INVISALIGN uses a technology called stereolithography (computer aided 3D prototyping) to fabricate a series of aligners from a digitized representation of the patient's mouth that has been scanned from a dental impression. Each aligner creates small, incremental movements, by placing pressure on the teeth in specific locations as determined by computer-generated models. As the series of aligners are worn, gradually the teeth are forced into a more desirable position.

The ESSIX appliance on the other hand, uses only one clear aligner that is manipulated by the clinician to apply specific forces to the teeth. To apply force with the ESSIX system, the orthodontist can either manipulate the plastic or add volume to the teeth.

All of the previously mentioned orthodontic appliances have both positive and negative attributes associated with them. For example, most patients dislike not being able to remove their braces to eat and brush their teeth. The INVISALIGN system moves teeth much more slowly than braces, and is limited in its scope and potential. The ESSIX device requires more training by the orthodontist, and is even more limited in its potential applications.

It is therefore an object of the invention to provide a removable orthodontic appliance system which overcomes the drawbacks of the prior art, embodied in a form which is versatilely adapted to individual patient needs, and which is easy to remove and replace by the patient, when desired.


Broadly stated, the concept behind the device according to the invention is the creation of a type of “removable braces,” in which the brackets or other wire holder such as tubes and the wires as well are delivering the forces to the teeth without having to be glued or otherwise semi-permanently fixed to the teeth. Instead of being cemented to the teeth, the for example brackets and wires are attached to a clear aligner. The clear aligner is then sectioned along each individual tooth to create discrete plastic sleeves, each which fits over a respective tooth. The brackets are subsequently attached to the wire, making one continuous, interconnected appliance. In order to retain the plastic sleeve on a corresponding one of the teeth, a clip (for example comprised of metal or other suitable material) is glued for example to the backside of each tooth, not visible from the front. The clip allows the clear plastic sleeve to adhere firmly to the tooth by engagement thereof with the lingual surface-mounted clip. There is retention secure enough to maintain the plastic sleeve on the tooth, thereby delivering the forces from the braces to the teeth, but not too much force that the patient is unable to remove the appliance with his/her fingers.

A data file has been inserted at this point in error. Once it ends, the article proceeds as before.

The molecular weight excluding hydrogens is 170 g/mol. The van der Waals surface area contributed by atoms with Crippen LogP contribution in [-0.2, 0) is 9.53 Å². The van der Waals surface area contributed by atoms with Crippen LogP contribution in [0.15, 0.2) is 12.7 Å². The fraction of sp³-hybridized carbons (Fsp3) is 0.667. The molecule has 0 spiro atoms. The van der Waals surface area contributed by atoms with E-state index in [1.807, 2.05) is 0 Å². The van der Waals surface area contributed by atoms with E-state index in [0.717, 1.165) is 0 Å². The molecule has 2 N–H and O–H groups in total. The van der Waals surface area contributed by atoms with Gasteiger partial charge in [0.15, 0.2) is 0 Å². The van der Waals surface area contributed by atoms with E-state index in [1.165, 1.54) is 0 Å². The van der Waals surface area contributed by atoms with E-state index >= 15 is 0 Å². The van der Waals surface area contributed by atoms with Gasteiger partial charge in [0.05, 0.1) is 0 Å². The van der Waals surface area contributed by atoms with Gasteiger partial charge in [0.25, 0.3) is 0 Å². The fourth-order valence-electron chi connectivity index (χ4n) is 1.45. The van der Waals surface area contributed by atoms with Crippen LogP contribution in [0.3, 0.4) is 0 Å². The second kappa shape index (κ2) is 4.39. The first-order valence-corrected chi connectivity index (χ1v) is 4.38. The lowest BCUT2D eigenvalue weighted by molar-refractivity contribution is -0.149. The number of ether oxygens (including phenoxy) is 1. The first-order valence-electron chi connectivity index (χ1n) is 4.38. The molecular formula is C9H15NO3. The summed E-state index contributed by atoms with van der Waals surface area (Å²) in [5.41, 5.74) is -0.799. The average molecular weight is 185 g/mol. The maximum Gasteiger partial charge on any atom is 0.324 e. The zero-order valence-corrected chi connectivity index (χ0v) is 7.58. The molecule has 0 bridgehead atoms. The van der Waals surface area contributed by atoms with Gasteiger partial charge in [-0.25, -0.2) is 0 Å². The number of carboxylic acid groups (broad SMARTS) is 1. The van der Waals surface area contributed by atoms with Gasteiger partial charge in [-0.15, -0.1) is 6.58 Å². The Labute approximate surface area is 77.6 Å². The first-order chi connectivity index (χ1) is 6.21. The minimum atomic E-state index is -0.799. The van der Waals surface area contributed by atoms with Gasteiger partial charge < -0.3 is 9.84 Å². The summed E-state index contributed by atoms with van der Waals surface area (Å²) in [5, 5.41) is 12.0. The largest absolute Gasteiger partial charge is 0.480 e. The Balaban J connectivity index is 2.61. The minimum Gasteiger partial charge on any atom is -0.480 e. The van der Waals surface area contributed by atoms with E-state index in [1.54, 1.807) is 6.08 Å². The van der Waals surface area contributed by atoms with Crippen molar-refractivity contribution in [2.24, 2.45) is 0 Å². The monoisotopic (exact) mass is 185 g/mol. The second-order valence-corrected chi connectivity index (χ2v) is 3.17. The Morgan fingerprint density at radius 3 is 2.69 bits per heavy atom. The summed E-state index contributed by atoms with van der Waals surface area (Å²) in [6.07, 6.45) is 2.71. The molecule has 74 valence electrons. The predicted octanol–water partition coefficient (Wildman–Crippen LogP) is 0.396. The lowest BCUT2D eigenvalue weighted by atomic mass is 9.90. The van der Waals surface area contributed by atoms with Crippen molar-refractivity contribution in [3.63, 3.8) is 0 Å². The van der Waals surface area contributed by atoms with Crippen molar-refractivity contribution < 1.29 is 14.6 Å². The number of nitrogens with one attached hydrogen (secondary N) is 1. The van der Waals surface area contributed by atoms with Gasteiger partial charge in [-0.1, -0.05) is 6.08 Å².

The invention will find utility in treating and correcting mild to moderate malocclusions of both the maxilla and mandible, addressing the needs of retreating patients who have previously received orthodontic treatment and have experienced relapse and/or can be used as a retainer to stabilize the teeth.

Fabrication and installation of the orthodontic appliance in accordance with an embodiment of the invention will be described in detail, with reference to drawings.


FIG. 1 shows the orthodontic appliance installed on the teeth of a patient and a custom aligner which serves as an insertion and removal tool;

FIG. 2 shows attachment of an arch wire to the buccal brackets of the orthodontic appliance in accordance with the invention;

FIG. 3 shows the individual sleeves of the orthodontic appliance according to the invention;

FIG. 4 is a cross-sectional view of a tooth to which a sleeve is installed and held thereto by a lingual clip; and

FIG. 5 is a view of the installed orthodontic appliance showing the lingual surfaces of the teeth in detail.


The orthodontic appliance system according to an embodiment of the invention requires initial preparation and fitted installation for each patient on an individual basis. The method of fitting a patient with the system is described in the following.

To begin the process, a polyvinyl siloxane (PVS) impression of the dental arch to be treated is taken. It is also possible to obtain a model of a patient's mouth via an intraoral scanner. The file is then transmitted to a 3D or CAD CAM printer and a replica is created. The impression is subsequently poured in high-strength orthodontic stone, and separated from the impression once the stone is set. The FA point on the buccal surface of the teeth where the ideal bracket location will be is marked on the casting, for example, using a thin pencil to lightly mark surface. Lingual clips can be removably attached to the back (lingual) surfaces of the cast teeth using a temporary adhesive. An example of a suitable adhesive is THERMACURE (Reliance Orthodontics), as is used in the indirect bracketing technique, or any type of temporary adhesive that will keep the lingual clip attached during the plastic thermoforming process, but will allow for the clip to release from the dental cast once embedded in the plastic, as will be described below.

The lingual clips advantageously have a mesh base similar to a conventional bracket, and a square projection that permits the plastic, when heated and pliable, to form over it. Once the plastic has cooled and is firm, the projection acts as a hook that the plastic clips onto, serving as a type of snap-fit engagement. The plastic is rigid, but has some flexibility, which allows the plastic sleeve to deform slightly as the sleeve is pushed in a direction of the gumline, over the lingual clip, and then to snap onto or around the sleeve once it has been completely seated. The inherent rigidity of the plastic then keeps the sleeve tightly adapted to the lingual clip until the patient or doctor grabs the sleeve and lifts it up and over the clip to remove the sleeve.